From the economic point of view, Central Asia is the Eldorado of Eurasia. Though the American attention has been traditionally riveted to the Persian Gulf, and the overthrow of Saddam Hussein orchestrated under the banners of unscrupulous democracy promotion was intended to secure untrammeled access to the Middle East oil, the US is more and more concerned about its presence in the Central Asian steppes. Kazakhstan is the second largest producer of oil in the former USSR. Turkmenistan has huge reserves of natural gas. Both countries border on the Caspian Sea, thus having access to the Caucasus, another choke point, in Brzezinski’s terminology. Moreover, Kazakhstan is famous for its uranium deposits  which are deemed to be the largest in the world and can be easily used by foreign powers for the consolidation of their existing or would-be nuclear arsenals (as far as Kazakhstan has renounced all nuclear weapons inherited from the Soviet era). Kazakhstan has successfully integrated into the Baku-Tbilisi-Çeyhan pipeline system, which means it is now possible to pump in Kazakh oil and transport it all over to Turkey without any Russian involvement. The Nabucco gas pipeline  is still in the blueprints and is supposed to become operational by 2013-2014. It will empower Turkmenistan to sell gas to Europe via Azerbaijan, giving it more dependability vis-à-vis Russia. Although Uzbekistan, Kyrgyzstan and Tajikistan are not that rich in mineral resources, their strategic location vital for the maintenance of the whole system of collective security in Central Asia gives them a possibility of moral choice between sustaining stable oil and gas supplies or disrupting them.
As the world markets are now overwhelmingly responsive to any political tumult, after the nasty experiences of the first and second oil shocks in the 1970s, the destabilization of Central Asia may require increased military presence of either Russia alone or both Russia and China within the framework of regional cooperation, and will definitely entail fluctuations of prices for local oil and gas. The economic importance of Central Asia is very acutely felt in Europe. The Caspian Sea area teems with European and American oil companies whose unrivalled expertise and network of contacts have secured them a worthy share of Kazakhstan’s oil revenues. At this point, it is worth remembering the case of James Giffen, an American businessman whose personal connections with the Soviet and Kazakh authorities helped him win a number of large-scale oil contracts for the American companies whose interests he was taking pains to promote. The affair disclosed at the end of the 1990s led to Giffen’s arrest in 2003, as he was trying to board a plane headed for Paris. The prosecution stated later that the then government of Kazakhstan had received almost 80 million US dollars’ worth of bribes. This case is good at demonstrating to what extent the pursuit of economic benefits is important for foreign companies, all wishing to take over larger parts of the local markets in Central Asia, which is a no-brainer, given the spread of corruption and absolute lack of transparency.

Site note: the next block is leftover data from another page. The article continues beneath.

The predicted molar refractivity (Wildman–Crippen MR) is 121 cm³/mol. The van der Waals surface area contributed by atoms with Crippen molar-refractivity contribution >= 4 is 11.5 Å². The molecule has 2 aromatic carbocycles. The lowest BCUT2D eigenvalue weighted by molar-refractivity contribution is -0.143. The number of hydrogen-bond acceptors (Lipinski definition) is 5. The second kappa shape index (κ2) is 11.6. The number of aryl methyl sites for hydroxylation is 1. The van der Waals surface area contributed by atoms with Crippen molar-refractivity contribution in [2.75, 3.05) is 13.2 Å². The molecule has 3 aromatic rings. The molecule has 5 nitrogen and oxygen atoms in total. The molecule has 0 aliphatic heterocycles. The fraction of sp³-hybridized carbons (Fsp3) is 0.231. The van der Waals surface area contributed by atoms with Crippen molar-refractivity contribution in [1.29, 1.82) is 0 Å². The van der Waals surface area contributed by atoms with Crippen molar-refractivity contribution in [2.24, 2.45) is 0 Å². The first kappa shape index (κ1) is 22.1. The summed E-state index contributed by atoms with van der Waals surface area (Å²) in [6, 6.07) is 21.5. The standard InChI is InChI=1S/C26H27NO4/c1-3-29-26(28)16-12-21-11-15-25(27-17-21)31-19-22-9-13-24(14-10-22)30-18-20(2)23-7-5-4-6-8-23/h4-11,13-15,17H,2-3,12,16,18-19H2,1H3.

Lastly, from the political and security points of view, as terrorism has become an unidentifiable enemy of the West and started to challenge the very basis of Western civilization, Central Asia is growing in importance. The past experience of those countries that thought that it was possible to shut themselves off from their supposed adversaries, and thus preclude their deleterious impact, has proved to be distressful. The Berlin Wall finally collapsed; the Israeli West Bank barrier is now under construction. It is evident that the survival of the State of Israel will largely depend not on the existence of any physical separation, but on the ability of the Israeli nation to arrange with its allies and enemies for the purpose of reaching a sustainable status quo that would satisfy all the parties to as much extent as practically possible, given the exacerbated animosity full of historical premises. The case of Central Asia is not the Israeli-Palestinian one, though it has potential for tensions.
The importance of Central Asia is its peculiar location in the immediate neighborhood of the world’s most troubled region. Instead of building up walls, reinforcing military presence and promoting individual visibility giving way to even increased competition, it is important to secure this region as an oasis of peace and relative stability. Thus, any crusade ostensibly for the sake of democracy and human rights, albeit made popular by the string of peaceful transitions of formerly socialist Eastern European countries to the rule of law, may be overwhelmingly destabilizing. Such a course either triggers another bomb which has lain unheeded under the debris of former regimes or strengthens the stranglehold of dictatorships, intrinsically averse to any high-flown anti-authoritarian rhetoric. This last factor is far from being taken into account, which makes Central Asia both the battlefield of ideologies and the testing site of antithetical beliefs, the amalgamation of which results in the heap of irreconcilable parodies. Only broad cooperation between all the stakeholders may permit Central Asia to become impenetrable to yet more destabilizing ideologies of violent fundamentalism and extremism. But this cooperation is almost impossible in a place where diverging interests clash so unpredictably. It is now time to have a brief look at the major players in Central Asia and the level of their engagement.